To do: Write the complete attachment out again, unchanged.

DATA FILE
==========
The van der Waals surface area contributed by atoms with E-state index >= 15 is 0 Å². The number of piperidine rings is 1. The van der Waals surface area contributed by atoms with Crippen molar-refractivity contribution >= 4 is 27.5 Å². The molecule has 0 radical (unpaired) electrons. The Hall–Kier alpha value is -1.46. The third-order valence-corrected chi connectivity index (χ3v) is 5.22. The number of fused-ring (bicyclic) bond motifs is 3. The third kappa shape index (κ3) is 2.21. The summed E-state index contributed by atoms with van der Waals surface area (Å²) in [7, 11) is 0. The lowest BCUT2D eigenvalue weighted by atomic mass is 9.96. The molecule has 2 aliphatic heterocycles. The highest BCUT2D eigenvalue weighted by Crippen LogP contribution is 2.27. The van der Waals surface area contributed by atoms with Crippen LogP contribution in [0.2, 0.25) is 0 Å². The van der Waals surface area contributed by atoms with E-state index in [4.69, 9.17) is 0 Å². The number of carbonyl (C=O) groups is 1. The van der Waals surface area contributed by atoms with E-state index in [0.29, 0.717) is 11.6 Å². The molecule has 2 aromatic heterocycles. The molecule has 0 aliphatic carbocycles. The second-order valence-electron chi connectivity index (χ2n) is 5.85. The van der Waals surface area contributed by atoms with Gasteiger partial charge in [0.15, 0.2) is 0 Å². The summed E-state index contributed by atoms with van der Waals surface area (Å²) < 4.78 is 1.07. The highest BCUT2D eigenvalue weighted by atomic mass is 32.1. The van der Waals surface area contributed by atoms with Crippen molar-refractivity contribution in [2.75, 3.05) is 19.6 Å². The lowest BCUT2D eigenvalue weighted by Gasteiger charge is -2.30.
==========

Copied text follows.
The van der Waals surface area contributed by atoms with E-state index >= 15 is 0 Å². The number of piperidine rings is 1. The van der Waals surface area contributed by atoms with Crippen molar-refractivity contribution >= 4 is 27.5 Å². The molecule has 0 radical (unpaired) electrons. The Hall–Kier alpha value is -1.46. The third-order valence-corrected chi connectivity index (χ3v) is 5.22. The number of fused-ring (bicyclic) bond motifs is 3. The third kappa shape index (κ3) is 2.21. The summed E-state index contributed by atoms with van der Waals surface area (Å²) in [7, 11) is 0. The lowest BCUT2D eigenvalue weighted by atomic mass is 9.96. The molecule has 2 aliphatic heterocycles. The highest BCUT2D eigenvalue weighted by Crippen LogP contribution is 2.27. The van der Waals surface area contributed by atoms with Crippen LogP contribution in [0.2, 0.25) is 0 Å². The van der Waals surface area contributed by atoms with E-state index in [4.69, 9.17) is 0 Å². The number of carbonyl (C=O) groups is 1. The van der Waals surface area contributed by atoms with E-state index in [0.29, 0.717) is 11.6 Å². The molecule has 2 aromatic heterocycles. The molecule has 0 aliphatic carbocycles. The second-order valence-electron chi connectivity index (χ2n) is 5.85. The van der Waals surface area contributed by atoms with Gasteiger partial charge in [0.15, 0.2) is 0 Å². The summed E-state index contributed by atoms with van der Waals surface area (Å²) < 4.78 is 1.07. The highest BCUT2D eigenvalue weighted by atomic mass is 32.1. The van der Waals surface area contributed by atoms with Crippen molar-refractivity contribution in [2.75, 3.05) is 19.6 Å². The lowest BCUT2D eigenvalue weighted by Gasteiger charge is -2.30.